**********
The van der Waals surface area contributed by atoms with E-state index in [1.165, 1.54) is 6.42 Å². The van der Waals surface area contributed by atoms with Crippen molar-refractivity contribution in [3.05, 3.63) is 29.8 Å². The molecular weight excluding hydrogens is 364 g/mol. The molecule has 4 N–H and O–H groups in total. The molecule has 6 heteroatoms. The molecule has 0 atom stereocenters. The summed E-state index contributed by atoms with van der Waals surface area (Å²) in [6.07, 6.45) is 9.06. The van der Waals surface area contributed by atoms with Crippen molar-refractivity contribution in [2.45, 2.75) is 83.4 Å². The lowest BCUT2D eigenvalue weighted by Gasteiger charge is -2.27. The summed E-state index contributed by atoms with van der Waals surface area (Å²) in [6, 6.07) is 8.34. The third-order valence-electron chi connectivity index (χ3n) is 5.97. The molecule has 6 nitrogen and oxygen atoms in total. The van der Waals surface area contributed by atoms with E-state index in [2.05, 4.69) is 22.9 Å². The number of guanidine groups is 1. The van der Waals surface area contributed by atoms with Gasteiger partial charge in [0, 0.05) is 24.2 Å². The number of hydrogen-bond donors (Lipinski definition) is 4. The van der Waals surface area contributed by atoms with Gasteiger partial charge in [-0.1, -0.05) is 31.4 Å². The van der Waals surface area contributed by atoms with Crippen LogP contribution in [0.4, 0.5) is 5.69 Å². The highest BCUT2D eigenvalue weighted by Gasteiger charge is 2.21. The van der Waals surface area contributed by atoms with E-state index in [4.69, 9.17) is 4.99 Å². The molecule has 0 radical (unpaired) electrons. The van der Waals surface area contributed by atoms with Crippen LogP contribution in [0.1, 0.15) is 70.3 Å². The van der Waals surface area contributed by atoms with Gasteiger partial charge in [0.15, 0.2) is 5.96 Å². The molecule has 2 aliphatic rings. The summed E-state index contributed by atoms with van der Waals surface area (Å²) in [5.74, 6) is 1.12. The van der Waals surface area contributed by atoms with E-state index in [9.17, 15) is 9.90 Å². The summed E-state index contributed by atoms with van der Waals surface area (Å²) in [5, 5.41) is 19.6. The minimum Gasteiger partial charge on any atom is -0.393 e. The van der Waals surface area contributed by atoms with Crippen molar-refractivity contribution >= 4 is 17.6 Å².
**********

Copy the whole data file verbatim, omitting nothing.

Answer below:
The van der Waals surface area contributed by atoms with E-state index in [1.165, 1.54) is 6.42 Å². The van der Waals surface area contributed by atoms with Crippen molar-refractivity contribution in [3.05, 3.63) is 29.8 Å². The molecular weight excluding hydrogens is 364 g/mol. The molecule has 4 N–H and O–H groups in total. The molecule has 6 heteroatoms. The molecule has 0 atom stereocenters. The summed E-state index contributed by atoms with van der Waals surface area (Å²) in [6.07, 6.45) is 9.06. The van der Waals surface area contributed by atoms with Crippen molar-refractivity contribution in [2.45, 2.75) is 83.4 Å². The lowest BCUT2D eigenvalue weighted by Gasteiger charge is -2.27. The summed E-state index contributed by atoms with van der Waals surface area (Å²) in [6, 6.07) is 8.34. The third-order valence-electron chi connectivity index (χ3n) is 5.97. The molecule has 6 nitrogen and oxygen atoms in total. The van der Waals surface area contributed by atoms with E-state index in [2.05, 4.69) is 22.9 Å². The number of guanidine groups is 1. The van der Waals surface area contributed by atoms with Gasteiger partial charge in [0, 0.05) is 24.2 Å². The number of hydrogen-bond donors (Lipinski definition) is 4. The van der Waals surface area contributed by atoms with Gasteiger partial charge in [-0.1, -0.05) is 31.4 Å². The van der Waals surface area contributed by atoms with Crippen LogP contribution in [0.4, 0.5) is 5.69 Å². The highest BCUT2D eigenvalue weighted by Gasteiger charge is 2.21. The van der Waals surface area contributed by atoms with E-state index in [4.69, 9.17) is 4.99 Å². The molecule has 0 radical (unpaired) electrons. The van der Waals surface area contributed by atoms with Crippen LogP contribution in [0.1, 0.15) is 70.3 Å². The van der Waals surface area contributed by atoms with Gasteiger partial charge in [0.15, 0.2) is 5.96 Å². The molecule has 2 aliphatic rings. The summed E-state index contributed by atoms with van der Waals surface area (Å²) in [5.74, 6) is 1.12. The van der Waals surface area contributed by atoms with E-state index in [9.17, 15) is 9.90 Å². The summed E-state index contributed by atoms with van der Waals surface area (Å²) in [5, 5.41) is 19.6. The minimum Gasteiger partial charge on any atom is -0.393 e. The van der Waals surface area contributed by atoms with Crippen molar-refractivity contribution >= 4 is 17.6 Å².